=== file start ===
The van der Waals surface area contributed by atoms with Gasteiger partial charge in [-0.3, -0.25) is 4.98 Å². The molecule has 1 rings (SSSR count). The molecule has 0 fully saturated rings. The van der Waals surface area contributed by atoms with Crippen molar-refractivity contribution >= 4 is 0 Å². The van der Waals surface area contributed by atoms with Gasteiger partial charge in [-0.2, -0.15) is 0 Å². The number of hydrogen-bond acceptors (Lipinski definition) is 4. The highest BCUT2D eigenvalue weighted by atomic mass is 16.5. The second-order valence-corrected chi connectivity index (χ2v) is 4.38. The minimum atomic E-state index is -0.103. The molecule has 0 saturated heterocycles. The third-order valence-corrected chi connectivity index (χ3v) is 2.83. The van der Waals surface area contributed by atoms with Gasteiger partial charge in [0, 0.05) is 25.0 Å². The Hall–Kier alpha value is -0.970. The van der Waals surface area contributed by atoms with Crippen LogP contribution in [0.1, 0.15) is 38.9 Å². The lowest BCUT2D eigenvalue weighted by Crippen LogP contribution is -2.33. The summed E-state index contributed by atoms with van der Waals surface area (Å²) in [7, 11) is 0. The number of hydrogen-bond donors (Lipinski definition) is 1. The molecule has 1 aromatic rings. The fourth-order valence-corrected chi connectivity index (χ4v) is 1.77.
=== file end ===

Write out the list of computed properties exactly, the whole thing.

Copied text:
The van der Waals surface area contributed by atoms with Gasteiger partial charge in [-0.3, -0.25) is 4.98 Å². The molecule has 1 rings (SSSR count). The molecule has 0 fully saturated rings. The van der Waals surface area contributed by atoms with Crippen molar-refractivity contribution >= 4 is 0 Å². The van der Waals surface area contributed by atoms with Gasteiger partial charge in [-0.2, -0.15) is 0 Å². The number of hydrogen-bond acceptors (Lipinski definition) is 4. The highest BCUT2D eigenvalue weighted by atomic mass is 16.5. The second-order valence-corrected chi connectivity index (χ2v) is 4.38. The minimum atomic E-state index is -0.103. The molecule has 0 saturated heterocycles. The third-order valence-corrected chi connectivity index (χ3v) is 2.83. The van der Waals surface area contributed by atoms with Gasteiger partial charge in [0, 0.05) is 25.0 Å². The Hall–Kier alpha value is -0.970. The van der Waals surface area contributed by atoms with Crippen LogP contribution in [0.1, 0.15) is 38.9 Å². The lowest BCUT2D eigenvalue weighted by Crippen LogP contribution is -2.33. The summed E-state index contributed by atoms with van der Waals surface area (Å²) in [7, 11) is 0. The number of hydrogen-bond donors (Lipinski definition) is 1. The molecule has 1 aromatic rings. The fourth-order valence-corrected chi connectivity index (χ4v) is 1.77.